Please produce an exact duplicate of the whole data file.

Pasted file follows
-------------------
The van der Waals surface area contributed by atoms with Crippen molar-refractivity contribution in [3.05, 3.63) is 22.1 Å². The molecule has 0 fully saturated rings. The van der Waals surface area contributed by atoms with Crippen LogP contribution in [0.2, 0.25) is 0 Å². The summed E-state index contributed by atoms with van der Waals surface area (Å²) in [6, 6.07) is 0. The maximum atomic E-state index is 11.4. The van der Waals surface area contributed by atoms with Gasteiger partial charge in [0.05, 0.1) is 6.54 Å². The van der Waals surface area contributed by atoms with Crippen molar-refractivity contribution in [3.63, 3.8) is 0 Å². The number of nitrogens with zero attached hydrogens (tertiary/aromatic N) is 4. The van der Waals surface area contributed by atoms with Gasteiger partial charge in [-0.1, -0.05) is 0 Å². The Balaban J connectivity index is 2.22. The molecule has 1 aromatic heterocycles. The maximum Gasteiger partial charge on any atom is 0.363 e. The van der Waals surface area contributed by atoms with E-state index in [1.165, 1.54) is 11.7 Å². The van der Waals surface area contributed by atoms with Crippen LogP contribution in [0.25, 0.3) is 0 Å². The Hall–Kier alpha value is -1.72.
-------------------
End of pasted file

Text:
The van der Waals surface area contributed by atoms with Crippen molar-refractivity contribution in [3.05, 3.63) is 22.1 Å². The molecule has 0 fully saturated rings. The van der Waals surface area contributed by atoms with Crippen LogP contribution in [0.2, 0.25) is 0 Å². The summed E-state index contributed by atoms with van der Waals surface area (Å²) in [6, 6.07) is 0. The maximum atomic E-state index is 11.4. The van der Waals surface area contributed by atoms with Gasteiger partial charge in [0.05, 0.1) is 6.54 Å². The van der Waals surface area contributed by atoms with Crippen molar-refractivity contribution in [3.63, 3.8) is 0 Å². The number of nitrogens with zero attached hydrogens (tertiary/aromatic N) is 4. The van der Waals surface area contributed by atoms with Gasteiger partial charge in [-0.1, -0.05) is 0 Å². The Balaban J connectivity index is 2.22. The molecule has 1 aromatic heterocycles. The maximum Gasteiger partial charge on any atom is 0.363 e. The van der Waals surface area contributed by atoms with E-state index in [1.165, 1.54) is 11.7 Å². The van der Waals surface area contributed by atoms with Crippen LogP contribution in [0.25, 0.3) is 0 Å². The Hall–Kier alpha value is -1.72.